Emergency Managers Want Answers to Deadly Dallas 911 Cell Phone Glitch

Mar 16, 2017
Originally published on March 16, 2017 2:38 pm

From Texas Standard:

A glitch that causes the Dallas 911 system to receive “ghost calls” from T-Mobile cell phone numbers is preventing callers with real emergencies from getting through. So far, two people have died because they weren't able to make contact with 911 using their T-Mobile phones.

 

News outlets, including the Washington Post, report that numerous emergency calls made by T-Mobile users have been blocked by the 911 system. According to the Post, calling Dallas 911 from a T-Mobile phone can generate calls that dial into 911 centers and hang up, placing legitimate emergency callers on hold, and forcing operators to attempt to call the phone numbers back.

At one point on March 6, the Post story says, 442 callers were placed on hold for an average of 38 minutes. On Tuesday, a Dallas mother claimed the 911 T-Mobile glitch led to the death of her six-month-old baby.

David Carey, executive vice president for T-Mobile spoke to reporters Wednesday.

"We will stay on this until it is fully resolved and everybody can rest comfortably that when they call 911 and they call for an emergency request for help, it will be addressed immediately," he says.

Kelli Merriweather, executive director of the Commission on State Emergency Communications, says her agency believes the problem is limited to Dallas 911.

“As far as we know, this is only occurring in Dallas,” she says. “I have briefly been in touch with the other 911 entities across the state, and no one has experienced this type of thing. It does seem to be very unique to Dallas at this point in time,” she says.

Merriweather says the situation is difficult for those who work in emergency services.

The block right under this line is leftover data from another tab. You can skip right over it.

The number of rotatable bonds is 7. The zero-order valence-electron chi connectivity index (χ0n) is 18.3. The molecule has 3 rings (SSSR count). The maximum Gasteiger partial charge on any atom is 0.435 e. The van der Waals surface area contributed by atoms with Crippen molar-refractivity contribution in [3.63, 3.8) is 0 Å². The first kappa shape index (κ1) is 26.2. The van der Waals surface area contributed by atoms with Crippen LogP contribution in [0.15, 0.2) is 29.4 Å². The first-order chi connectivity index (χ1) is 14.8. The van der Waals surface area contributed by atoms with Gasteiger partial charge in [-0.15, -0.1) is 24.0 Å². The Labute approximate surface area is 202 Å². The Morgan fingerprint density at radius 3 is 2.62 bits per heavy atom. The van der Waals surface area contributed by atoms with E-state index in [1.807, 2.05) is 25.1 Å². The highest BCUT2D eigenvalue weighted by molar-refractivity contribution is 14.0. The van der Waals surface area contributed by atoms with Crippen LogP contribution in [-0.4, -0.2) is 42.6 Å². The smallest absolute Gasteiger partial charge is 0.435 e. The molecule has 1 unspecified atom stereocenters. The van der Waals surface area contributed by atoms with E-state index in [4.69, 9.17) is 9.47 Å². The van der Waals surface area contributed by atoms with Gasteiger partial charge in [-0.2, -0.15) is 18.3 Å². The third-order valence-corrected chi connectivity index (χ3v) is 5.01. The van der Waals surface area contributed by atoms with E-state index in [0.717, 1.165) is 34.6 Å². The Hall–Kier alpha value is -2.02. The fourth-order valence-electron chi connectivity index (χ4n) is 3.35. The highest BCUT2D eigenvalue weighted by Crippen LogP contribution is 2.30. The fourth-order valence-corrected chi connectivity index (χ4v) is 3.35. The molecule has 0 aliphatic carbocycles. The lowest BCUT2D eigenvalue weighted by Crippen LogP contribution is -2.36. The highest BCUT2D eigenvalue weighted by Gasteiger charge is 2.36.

“I am very, very concerned and I’m very, very sorry for everyone who has experienced loss due to the T-Mobile issue in Dallas,” she says. “I know that the entire Texas 911 community is upset and in mourning with the families as well as with the 911 call takers in the city of Dallas.”

T-Mobile’s inability to solve the problem frustrates Merriweather.

“I think it’s unacceptable that T-Mobile can’t fix its own system,” she says.

Merriweather places the ball squarely in the cell carrier's court.

“I want to hear from T-Mobile that the problem has been fixed,” she says. “Then I would like to have a root cause after-report to understand what it is, what caused it, and to make sure that all the other 911 centers in Texas can take any kind of necessary precautions to ensure that it doesn’t happen in their areas. I would like to know why.”

For T-Mobile customers who are concerned about reaching 911 in an emergency, Merriweather has a suggestion.

“I think they should reach out to T-Mobile,” she says. “I think they should perhaps consider using a landline telephone to call 911, or some other alternate telephone to call 911 – should they need to. And I would suggest that they strongly voice their opinion with T-Mobile, if not with complaints, then with their pocketbooks.”

Written by Shelly Brisbin.

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